Even with six multi-directional antennas, however, the D-Link’s range wasn’t greater than lower-grade AC models (though AC range was, across the board, noticeably better than older routers). Think of it this way: With AC3200 routers, the data highway gets wider but not longer. In my mom’s office, a known dead zone 75 feet from the router, there was still no Wi-Fi signal.

One way to avoid dead zones like that is to find a better home for the router. “Router placement is going to buy you the best performance improvement,” Mr. Higgins told me. Place your router in the middle of the house, he says, in an area where it isn’t obstructed by, say, a cabinet or closet.

For spots that still don’t get signal, you need a network extender—a second wireless router or a pair of plug-in-the-wall “powerline” networking boxes such as the $65 Linksys PLSK400 powerline adapter set.

Beyond speed, the other big benefit of the priciest AC3200 routers is that they were designed with lots of connected devices in mind. Behind the scenes, they operate three separate networks, while cheaper (and older) routers only have two. This means your devices don’t have to compete. That bandwidth-hogging Xbox could live on one network, the new smart TV on a second, and various laptops, tablets and phones on a third.

Those faster speeds and smarter connections won’t do you any good if you can’t set the darn thing up. The second thing you should remember from this article: Pick a router that’s easy to set up and manage.

That’s why I don’t recommend TPLink. The Chinese company has great deals on AC routers, making it one of the most popular buys on Amazon. But its setup tool looks like it was designed in the early ’90s, and you have to have networking experience even to change the network password.

Netgear and Linksys, on the other hand, were the easiest to set up and manage on a Windows PC, while Apple’s AirPort Extreme was dead simple on a Mac—or even an iPad or iPhone, using the Airport Utility app.

The torturous psychodrama of setting up a router is no more. It’s as simple as connecting your computer, tablet or phone to the router’s network, then following guided steps in any Web browser. You don’t have to download any additional software, though some apps can be helpful.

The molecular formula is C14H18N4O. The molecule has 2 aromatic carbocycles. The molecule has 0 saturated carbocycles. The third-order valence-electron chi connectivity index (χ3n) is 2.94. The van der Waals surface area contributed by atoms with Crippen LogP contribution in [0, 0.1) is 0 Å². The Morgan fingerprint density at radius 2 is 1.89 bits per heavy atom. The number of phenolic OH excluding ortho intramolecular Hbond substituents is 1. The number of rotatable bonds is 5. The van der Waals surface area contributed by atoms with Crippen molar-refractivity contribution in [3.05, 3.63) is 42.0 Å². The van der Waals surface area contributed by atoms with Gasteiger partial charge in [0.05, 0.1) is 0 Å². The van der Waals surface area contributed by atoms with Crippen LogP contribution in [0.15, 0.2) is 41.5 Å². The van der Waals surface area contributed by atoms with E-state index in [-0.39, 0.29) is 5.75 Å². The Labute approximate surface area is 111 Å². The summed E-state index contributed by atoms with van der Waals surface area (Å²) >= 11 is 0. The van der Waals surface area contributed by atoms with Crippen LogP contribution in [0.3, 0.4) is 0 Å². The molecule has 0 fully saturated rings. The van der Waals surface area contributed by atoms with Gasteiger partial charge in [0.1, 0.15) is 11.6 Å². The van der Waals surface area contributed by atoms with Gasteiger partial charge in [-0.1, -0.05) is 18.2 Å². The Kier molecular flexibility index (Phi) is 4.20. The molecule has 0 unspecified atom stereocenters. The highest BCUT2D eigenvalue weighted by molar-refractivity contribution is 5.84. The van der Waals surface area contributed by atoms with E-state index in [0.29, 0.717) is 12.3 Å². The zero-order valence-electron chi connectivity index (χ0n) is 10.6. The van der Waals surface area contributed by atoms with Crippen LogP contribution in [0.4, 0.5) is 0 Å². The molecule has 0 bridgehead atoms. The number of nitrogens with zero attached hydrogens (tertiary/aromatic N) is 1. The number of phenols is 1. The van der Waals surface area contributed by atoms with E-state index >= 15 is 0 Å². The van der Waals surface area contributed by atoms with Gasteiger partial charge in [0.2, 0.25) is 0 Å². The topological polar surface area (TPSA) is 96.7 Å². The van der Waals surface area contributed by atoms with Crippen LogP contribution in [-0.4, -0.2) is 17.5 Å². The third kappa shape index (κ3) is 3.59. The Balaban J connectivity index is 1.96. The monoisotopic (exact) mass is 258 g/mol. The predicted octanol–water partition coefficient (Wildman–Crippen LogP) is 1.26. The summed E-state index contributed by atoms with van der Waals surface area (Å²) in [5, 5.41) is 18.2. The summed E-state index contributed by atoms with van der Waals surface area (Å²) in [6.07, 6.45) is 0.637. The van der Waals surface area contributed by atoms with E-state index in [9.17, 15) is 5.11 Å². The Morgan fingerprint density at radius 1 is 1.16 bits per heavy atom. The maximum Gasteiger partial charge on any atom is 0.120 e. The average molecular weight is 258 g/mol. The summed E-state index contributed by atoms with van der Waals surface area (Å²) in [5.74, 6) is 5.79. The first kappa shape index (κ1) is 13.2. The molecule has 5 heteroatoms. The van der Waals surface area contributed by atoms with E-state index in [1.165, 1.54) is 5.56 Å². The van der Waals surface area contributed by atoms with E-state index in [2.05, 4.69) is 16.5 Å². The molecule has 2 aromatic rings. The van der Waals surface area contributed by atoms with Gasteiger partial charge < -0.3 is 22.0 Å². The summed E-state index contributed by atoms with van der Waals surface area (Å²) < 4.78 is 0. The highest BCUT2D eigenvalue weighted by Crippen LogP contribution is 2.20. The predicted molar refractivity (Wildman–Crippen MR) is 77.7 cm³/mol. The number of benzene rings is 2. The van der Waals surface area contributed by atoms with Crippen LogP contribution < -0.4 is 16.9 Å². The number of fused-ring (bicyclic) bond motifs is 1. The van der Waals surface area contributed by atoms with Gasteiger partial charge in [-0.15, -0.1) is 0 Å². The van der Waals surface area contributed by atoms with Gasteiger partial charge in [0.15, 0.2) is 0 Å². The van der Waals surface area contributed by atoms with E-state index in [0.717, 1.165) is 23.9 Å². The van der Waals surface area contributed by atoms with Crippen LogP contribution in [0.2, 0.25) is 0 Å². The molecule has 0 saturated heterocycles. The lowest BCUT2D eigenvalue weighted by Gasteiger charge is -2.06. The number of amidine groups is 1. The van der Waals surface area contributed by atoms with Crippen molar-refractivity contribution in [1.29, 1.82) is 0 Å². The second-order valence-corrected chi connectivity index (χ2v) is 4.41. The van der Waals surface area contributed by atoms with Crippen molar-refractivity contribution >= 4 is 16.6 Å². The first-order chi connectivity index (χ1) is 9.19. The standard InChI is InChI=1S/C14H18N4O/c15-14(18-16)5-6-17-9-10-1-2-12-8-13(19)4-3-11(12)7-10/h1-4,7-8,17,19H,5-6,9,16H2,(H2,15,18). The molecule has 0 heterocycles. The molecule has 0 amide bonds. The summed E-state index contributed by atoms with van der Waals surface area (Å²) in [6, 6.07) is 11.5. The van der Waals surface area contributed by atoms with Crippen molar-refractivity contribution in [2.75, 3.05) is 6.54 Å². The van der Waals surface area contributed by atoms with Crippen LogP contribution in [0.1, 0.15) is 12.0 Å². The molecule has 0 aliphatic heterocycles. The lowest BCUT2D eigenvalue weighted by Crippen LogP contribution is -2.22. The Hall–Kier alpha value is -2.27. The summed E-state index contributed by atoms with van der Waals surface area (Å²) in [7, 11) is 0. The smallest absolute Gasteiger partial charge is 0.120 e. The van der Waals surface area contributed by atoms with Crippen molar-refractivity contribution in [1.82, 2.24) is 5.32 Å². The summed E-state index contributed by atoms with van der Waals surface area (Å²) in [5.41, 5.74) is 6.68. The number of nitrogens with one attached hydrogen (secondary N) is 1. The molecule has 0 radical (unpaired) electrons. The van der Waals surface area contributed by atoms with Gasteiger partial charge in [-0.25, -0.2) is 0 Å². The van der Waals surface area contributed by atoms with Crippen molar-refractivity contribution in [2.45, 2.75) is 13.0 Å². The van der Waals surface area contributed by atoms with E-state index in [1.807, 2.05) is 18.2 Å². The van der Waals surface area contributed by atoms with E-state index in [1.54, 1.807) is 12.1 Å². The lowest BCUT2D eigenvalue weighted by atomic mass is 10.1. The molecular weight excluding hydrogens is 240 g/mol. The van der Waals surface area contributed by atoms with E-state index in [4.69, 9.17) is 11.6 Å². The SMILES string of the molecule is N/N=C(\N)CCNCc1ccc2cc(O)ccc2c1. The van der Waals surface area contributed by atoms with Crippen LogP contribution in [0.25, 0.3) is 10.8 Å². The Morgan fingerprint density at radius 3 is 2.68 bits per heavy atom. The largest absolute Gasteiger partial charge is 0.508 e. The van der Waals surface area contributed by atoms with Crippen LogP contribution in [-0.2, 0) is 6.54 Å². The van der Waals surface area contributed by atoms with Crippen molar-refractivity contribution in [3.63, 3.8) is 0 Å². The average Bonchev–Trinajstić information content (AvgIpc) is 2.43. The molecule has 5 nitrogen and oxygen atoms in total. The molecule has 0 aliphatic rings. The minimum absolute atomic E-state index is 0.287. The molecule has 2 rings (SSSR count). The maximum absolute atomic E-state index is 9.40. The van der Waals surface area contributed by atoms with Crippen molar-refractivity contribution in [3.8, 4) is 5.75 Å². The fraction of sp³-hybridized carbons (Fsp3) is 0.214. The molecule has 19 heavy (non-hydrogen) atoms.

My favorite routers from Linksys, Netgear, D-Link and Apple all let you easily set up security, manage guests and see what devices are on your network. The Linksys Android and iPhone apps even let you check in on your home network while you’re away. Netgear has also begun rolling out the feature.

Let’s stop right here a second: Do you have a password protecting your Wi-Fi network? If not, then don’t complain when you get hacked.

Fortunately, all the new routers come password protected out of the box. In fact, Netgear, Linksys and D-Link told me that every router comes with a unique name and password. While this is relatively safe, security experts do recommend picking your own name and strong password during setup.

When you’re in the security settings, always make sure that AES/WPA2 encryption is selected. Also, stay on top of updating your router’s firmware. This may mean logging into your router every month or two. Netgear’s Genie app alerts you when a new security update is available, and Linksys gives you the option to install updates automatically at night.

So, which router did I upgrade to? For my apartment, I decided to go with Netgear’s $180 Nighthawk AC1900. It’s more than enough for my wireless needs. If you have a larger house with lots of connected devices, clear a landing pad for D-Link’s AC3200 Ultra Wi-Fi router. Sure, it looks ferocious, but I promise, there is no reason to be scared of the blinking box in the corner anymore.

Written by: Joanna Stern